FAQ about Wi-Fi range extenders, boosters, and repeaters
Does my Wi-Fi extender need to be the same brand as my router?
No, generally your Wi-Fi extender does not need to be the same brand as your router. For example, if you have a D-Link router, you could get any of the extenders we recommend in the chart above. Occasionally, extenders used with the same brand of routers may offer a few extra features or be easier to set up. There are a few exceptions to this, so make sure an extender is compatible with your modem before you make a purchase.
How do Wi-Fi extenders work?
A Wi-Fi extender connects to your router the same way any other device (such as a laptop or tablet) connects. Like a router, it broadcasts an omnidirectional signal, which is a fancy way of saying it broadcasts the signal in all directions. An extender takes the Wi-Fi signal from your router and repeats it to a larger area.
Are there routers that have built-in capability to broadcast to a large area?
Yes, you can get a mesh router system for around $250. This replaces your router and also extends the range of a home Wi-Fi System. Amazon’s Eero Wi-Fi Mesh System functions as a router and extender system in one. Its expansive 5,000 sq. ft. coverage area should keep you streaming happily from any part of your home.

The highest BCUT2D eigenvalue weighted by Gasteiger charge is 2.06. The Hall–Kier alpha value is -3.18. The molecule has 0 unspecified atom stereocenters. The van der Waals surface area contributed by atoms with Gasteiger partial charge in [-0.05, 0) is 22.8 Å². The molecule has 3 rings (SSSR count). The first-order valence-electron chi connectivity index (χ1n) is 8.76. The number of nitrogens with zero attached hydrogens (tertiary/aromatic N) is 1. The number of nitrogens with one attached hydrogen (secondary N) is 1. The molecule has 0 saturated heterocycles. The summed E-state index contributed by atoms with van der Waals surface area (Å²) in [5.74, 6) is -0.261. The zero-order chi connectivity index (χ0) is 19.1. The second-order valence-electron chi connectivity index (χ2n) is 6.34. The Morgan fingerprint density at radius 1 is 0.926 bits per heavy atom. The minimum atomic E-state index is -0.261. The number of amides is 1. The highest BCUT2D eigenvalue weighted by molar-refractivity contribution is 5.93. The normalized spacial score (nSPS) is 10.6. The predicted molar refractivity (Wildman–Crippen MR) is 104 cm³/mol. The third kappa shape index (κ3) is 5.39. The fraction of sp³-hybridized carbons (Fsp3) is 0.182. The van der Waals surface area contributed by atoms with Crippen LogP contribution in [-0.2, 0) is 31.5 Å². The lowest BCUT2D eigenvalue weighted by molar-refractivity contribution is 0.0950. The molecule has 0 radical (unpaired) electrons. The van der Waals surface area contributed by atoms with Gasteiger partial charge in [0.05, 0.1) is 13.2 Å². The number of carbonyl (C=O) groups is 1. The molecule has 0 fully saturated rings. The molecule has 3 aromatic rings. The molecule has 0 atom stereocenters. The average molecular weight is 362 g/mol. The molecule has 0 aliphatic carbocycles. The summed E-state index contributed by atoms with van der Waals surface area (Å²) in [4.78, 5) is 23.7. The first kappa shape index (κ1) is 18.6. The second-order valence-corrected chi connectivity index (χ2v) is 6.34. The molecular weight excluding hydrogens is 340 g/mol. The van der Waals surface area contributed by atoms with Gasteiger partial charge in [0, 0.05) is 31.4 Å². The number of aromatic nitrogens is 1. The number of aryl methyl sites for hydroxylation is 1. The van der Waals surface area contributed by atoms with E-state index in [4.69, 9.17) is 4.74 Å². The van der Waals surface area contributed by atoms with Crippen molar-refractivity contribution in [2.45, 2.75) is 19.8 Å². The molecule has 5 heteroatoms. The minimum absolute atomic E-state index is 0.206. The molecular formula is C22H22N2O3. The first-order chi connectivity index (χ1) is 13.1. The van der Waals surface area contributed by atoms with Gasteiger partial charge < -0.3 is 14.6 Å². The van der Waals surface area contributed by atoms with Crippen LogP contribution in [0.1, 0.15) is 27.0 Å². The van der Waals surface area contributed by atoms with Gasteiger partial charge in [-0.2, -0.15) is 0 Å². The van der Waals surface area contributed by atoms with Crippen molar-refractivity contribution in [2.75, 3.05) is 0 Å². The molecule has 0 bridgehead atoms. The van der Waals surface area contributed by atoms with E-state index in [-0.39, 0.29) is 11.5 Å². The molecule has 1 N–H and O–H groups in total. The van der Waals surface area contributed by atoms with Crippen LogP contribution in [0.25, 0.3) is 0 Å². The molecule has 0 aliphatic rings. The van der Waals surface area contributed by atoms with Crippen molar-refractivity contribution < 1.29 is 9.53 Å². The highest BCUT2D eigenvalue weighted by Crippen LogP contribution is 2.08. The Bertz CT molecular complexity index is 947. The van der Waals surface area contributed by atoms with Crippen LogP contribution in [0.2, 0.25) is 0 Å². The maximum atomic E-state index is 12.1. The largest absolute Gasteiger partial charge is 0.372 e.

Do boosters, repeaters, and extenders slow down my internet speed?
Yes, boosters, repeaters, and extenders may slow down your internet speed. This is because your devices connect to the extender first, and then the extender connects to your modem/router, which then connects to the internet. Boosters, extenders, and repeaters extend the infrastructure of your Wi-Fi network, so they can cause slowing that will be particularly noticeable while gaming, using a VPN, transferring large files, or uploading photos or videos.
Will a Wi-Fi booster work with a Nintendo Switch, Xbox, or other gaming system?
Yes, a Wi-Fi booster will connect to an Xbox, Nintendo Switch, or most other types of gaming systems. Just remember that boosters, extenders, and repeaters can all slow down your internet connection, which can make gaming more difficult.
If you have download speeds of 100 Mbps or more, you might not notice the decrease in speed. But if you have a slow, rural internet connection speed around 12 Mbps or so, you’ll notice that extenders and repeaters in particular do slow down internet speeds, making online gaming almost impossible.
This can be a bummer if you’re hoping to connect your Nintendo Switch or Xbox in the basement. Devices connected to the extender or booster will have slower internet speeds than the rest of the house. In that case, it might be worth either moving your gaming system upstairs or your router and modem downstairs.
CERTAIN CONTENT THAT APPEARS ON THIS SITE COMES FROM AMAZON. THIS CONTENT IS PROVIDED ‘AS IS’ AND IS SUBJECT TO CHANGE OR REMOVAL AT ANY TIME.